2000s: Impact of Social Media
According to researcher Laura Downing Peters, 2010 was the year when plus-size fashion made it to the mainstream. The publication of various memoirs, books, and the inclusion of plus-size models in magazines sparked important discussions about how unjust it was that the gatekeepers of fashion were left to decide who was ‘in’ and who was ‘out.’
As voices were elevated in print media, social technologies enabled the otherwise unheads masses to directly voice their opinions and needs. An entire generation was now able to speak for themselves in areas that were traditionally the domain of marketing and advertising departments. Instead of companies feeding identities to consumers, people began to decide how they want to be seen and perceived by the greater society. (And they still do!)
The infrastructure of social media enabled voices to categorize themselves, and ultimately find each other, using hashtags. This, in turn, brought topics to people’s awareness that may have otherwise stayed off their radar, further fueling a movement towards inclusion and visible diversity. In the fashion sphere, hashtags such as #IWokeUpLikeThis, #EffYourBeautyStandards, #HonorMyCurves, #CelebrateMySize, #GoldenConfidence, and #ImNoModelEither, offered an empowered, public way to reclaim space in society.
In addition to social media, another branch of the media has affected both social change and the fashion industry as a whole – the blogosphere. Leading plus-size fashion blogs like A Curious Fancy, Kelly Augustine, And I Get Dressed, Jay Miranda, and P.S. It’s Fashion gave voice to the changing attitudes by showing up, celebrating plus-size fashion and promoting positive body confidence.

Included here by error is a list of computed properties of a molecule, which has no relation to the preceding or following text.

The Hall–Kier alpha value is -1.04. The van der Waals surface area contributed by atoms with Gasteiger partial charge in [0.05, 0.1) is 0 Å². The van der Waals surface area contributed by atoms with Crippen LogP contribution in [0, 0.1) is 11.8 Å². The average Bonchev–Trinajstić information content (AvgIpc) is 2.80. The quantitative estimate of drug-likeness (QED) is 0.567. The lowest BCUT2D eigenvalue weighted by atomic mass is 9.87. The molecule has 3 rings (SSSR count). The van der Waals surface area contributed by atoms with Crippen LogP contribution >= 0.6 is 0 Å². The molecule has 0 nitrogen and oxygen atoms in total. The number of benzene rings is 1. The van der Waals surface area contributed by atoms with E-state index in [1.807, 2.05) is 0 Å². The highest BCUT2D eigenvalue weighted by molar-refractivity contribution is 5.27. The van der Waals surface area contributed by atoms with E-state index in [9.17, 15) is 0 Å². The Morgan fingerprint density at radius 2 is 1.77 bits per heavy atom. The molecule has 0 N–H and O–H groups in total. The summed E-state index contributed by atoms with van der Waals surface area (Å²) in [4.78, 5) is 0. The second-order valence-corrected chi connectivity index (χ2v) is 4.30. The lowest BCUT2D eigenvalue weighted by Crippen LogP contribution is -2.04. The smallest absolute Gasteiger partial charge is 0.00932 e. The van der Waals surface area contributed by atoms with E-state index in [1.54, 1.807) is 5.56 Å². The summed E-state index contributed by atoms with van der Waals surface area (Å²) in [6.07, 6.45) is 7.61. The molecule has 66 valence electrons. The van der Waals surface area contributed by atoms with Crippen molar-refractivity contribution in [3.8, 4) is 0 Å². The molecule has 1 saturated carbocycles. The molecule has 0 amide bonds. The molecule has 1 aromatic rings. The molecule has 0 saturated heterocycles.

Today: Changing Terminology for Changing Times
With the increase in visibility for all bodies, people are also revisiting and reimagining the historically used terminology. The opinions on the term plus-size range from full ownership of the term, to outright rejection of the term completely. Over the last decade, we’ve seen terms enter the social media spheres and apparel markets from voluptuous, juicy, curvy, and thicc, to the complete ownership of the previously stigmatized term ‘fat.’ While people are exploring empowered identities and definitions on a personal level, companies are also creating new approaches to ensure inclusion in retail.
As brands increasingly embrace shoppers of all sizes, they take different approaches to a more diverse apparel offering. Companies like ASOS have curated apparel sections like ASOS Curve + Plus Size. Retailers like City Chic specialize in plus-size clothing. Companies like Universal Standard take a different approach by aiming for completely size-inclusive within a single line with no separate classification for plus-size shoppers.
The fashion industry is changing with the times. Before, companies dictated fashions. Now, the impulses are coming from the consumers themselves. As people demand more inclusion, powered by spend, companies are making adjustments to meet the needs of customers.
Images: Jade Destiny, Eye for Ebony, AllGo